THE GEMINI SPACECRAFT
The Gemini had two major units. The reentry module held the crew cabin and heat shield. Behind it was the adapter, which consisted of two sections. The equipment section carried fuel, oxygen, and power supplies. The retrograde section carried retrorockets that slowed the spacecraft to make it fall out of orbit. Using small rockets on the adapter, the astronauts could not only change their orientation in space, but also their orbital path. Gemini was the first manned spacecraft that could alter its orbit during flight.
The adapter sections were discarded before reentry. The nose (rendezvous and recovery section) came off when the main parachute was deployed. The cabin section splashed down horizontally, with the two hatches on top.
Length (in orbit): 5.7 m (18 ft 10 in)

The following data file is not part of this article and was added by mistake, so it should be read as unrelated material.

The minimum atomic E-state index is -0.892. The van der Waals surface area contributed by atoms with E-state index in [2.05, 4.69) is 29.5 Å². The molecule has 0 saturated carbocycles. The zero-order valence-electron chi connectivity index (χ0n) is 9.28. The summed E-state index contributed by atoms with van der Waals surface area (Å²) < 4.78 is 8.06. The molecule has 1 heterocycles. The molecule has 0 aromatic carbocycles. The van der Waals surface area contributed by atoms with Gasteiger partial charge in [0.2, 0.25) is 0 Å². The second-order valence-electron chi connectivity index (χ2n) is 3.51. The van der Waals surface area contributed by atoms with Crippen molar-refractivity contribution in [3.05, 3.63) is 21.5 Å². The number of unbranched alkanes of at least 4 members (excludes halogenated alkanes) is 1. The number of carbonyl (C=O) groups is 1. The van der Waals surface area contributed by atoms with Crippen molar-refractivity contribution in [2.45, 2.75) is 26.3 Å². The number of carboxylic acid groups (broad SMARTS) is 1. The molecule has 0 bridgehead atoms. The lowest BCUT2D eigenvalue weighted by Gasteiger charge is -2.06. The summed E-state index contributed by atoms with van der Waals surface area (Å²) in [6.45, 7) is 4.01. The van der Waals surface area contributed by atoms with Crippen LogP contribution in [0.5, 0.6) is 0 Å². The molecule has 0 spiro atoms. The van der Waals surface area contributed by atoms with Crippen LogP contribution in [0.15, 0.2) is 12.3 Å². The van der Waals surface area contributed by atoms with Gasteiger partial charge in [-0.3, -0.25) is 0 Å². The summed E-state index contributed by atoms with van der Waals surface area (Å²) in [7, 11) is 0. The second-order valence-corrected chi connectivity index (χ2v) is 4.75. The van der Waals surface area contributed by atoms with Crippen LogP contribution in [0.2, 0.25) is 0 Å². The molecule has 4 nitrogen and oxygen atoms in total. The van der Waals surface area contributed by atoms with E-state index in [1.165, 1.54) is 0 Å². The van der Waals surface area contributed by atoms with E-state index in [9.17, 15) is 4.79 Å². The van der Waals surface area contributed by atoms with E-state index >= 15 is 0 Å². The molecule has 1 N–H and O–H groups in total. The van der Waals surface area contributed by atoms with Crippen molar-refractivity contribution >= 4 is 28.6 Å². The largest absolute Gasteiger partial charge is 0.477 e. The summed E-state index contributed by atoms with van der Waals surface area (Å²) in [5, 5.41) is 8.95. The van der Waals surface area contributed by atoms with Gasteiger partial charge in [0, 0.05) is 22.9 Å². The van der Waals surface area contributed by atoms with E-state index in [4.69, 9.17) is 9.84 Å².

Length (at landing): 2.74 m (9 ft)
Maximum diameter (adapter): 3.05 m (10 ft)
Diameter of heat shield: 2.26 m (7 ft 5 in)
Heat shield: Silicone-elastismer-filled, phenolic-impregnated fiberglass honeycomb
Spacecraft structure: Titanium (reentry module); magnesium and aluminum (adapter)
Reentry module shingles: René 41 (a nickel-steel alloy) and beryllium
Weight at launch (Gemini 7): 3,670 kg (8,074 lb)
Weight at landing: About 1,500 kg (3,300 lb)
Manufacturer: McDonnell Aircraft Corp.
The World's First Space Rendezvous
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